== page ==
Fair Trade: Why I Care

October 16, 2013 in Fashion, Social Responsibility, Sustainability by alliemcc


Last week, 2 weeks ago (good golly, time fliesI posted a quick quiz about fair trade, to mark the beginning of October, Fair Trade Month, a promotion of Fair Trade USA. This isn't a sponsored series, just an issue that I think you should know about, something I'm very passionate about.


bandaid juliaf

Image by JuliaF


For 2 years, I worked as a social work case manager, helping newly arrived refugees and survivors of human trafficking adjust to their new lives in the U.S. On a regular basis, my co-workers and I would discuss our work, new issues that came up with clients, new things we learned, but always circling back to 2 issues:

  1. the anti-trafficking activist movement and all the social workers and law enforcement who are helping trafficking survivors are really just putting a bandaid on the issue;
  2. so how do we stop trafficking, prevent it before it starts, and decrease the demand for forced labor? and how do we empower people to avoid becoming vulnerable to the fear, deception, and violence that traffickers utilize?

I left that job for various reasons, but that 2nd side of the coin– preventing trafficking and empowering vulnerable people– stayed with me. Over the next few years, as I got back to my creative roots and my love of fashion, I saw the potential of the internet and the fashion industry to create change. So here we are.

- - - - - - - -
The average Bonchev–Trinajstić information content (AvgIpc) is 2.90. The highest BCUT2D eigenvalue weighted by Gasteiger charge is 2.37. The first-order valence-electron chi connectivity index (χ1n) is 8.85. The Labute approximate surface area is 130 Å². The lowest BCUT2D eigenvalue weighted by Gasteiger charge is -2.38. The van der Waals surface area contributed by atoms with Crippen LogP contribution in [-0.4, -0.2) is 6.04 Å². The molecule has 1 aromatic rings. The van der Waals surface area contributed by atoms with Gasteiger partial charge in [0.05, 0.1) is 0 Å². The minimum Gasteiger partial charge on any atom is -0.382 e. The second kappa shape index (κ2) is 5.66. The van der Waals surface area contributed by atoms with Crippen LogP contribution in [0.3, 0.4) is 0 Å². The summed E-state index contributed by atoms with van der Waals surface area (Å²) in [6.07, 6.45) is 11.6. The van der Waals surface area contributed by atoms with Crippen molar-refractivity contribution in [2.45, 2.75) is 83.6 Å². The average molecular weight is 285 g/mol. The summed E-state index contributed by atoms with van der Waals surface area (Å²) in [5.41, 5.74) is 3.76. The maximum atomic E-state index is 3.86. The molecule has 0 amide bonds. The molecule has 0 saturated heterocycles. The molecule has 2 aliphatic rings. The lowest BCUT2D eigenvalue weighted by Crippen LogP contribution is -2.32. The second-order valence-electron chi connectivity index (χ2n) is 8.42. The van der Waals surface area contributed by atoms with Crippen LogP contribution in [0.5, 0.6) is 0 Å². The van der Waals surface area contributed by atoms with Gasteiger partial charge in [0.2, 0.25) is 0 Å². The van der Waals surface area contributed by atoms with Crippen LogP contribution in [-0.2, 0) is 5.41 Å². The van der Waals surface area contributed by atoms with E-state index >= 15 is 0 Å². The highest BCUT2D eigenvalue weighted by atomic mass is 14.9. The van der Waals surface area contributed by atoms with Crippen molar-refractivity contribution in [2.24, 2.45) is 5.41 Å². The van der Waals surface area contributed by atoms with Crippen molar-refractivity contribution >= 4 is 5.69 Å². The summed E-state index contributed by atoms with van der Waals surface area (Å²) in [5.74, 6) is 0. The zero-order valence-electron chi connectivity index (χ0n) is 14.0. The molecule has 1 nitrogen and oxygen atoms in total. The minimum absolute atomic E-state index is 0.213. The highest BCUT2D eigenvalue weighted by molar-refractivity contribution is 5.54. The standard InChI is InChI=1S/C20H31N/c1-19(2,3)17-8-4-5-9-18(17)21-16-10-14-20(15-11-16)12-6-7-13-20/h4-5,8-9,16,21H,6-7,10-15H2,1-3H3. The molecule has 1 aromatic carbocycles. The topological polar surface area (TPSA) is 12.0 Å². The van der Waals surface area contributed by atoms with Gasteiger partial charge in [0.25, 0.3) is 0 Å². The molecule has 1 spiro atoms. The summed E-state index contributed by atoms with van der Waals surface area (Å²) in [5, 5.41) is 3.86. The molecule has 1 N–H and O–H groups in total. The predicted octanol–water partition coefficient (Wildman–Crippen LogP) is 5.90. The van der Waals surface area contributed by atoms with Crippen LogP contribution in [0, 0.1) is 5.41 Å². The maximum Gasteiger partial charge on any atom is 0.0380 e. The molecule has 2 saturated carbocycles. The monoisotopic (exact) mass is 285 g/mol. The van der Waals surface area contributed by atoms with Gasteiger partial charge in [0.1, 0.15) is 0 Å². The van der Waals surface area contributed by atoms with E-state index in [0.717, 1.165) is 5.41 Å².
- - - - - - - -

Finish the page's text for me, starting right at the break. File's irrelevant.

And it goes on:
As with anything that has to do with human beans, trafficking is hella complicated— its causes, prevention, and rehabilitation (aka "rescue") of survivors.

One thing that is a common thread, though, is that ultimately all trafficking survivors were taken advantage of by someone who knew they needed to make money to survive. They were preyed on because of their need for an income and their dream of the better life that would bring.

So, from early on, I realized that one way to keep people out of such a desperate economic situation, is to increase the number of people who are working under fair trade conditions.

Stay tuned for the next article in this Fair Trade series when I'll get into the nitty-gritty of how it really works.

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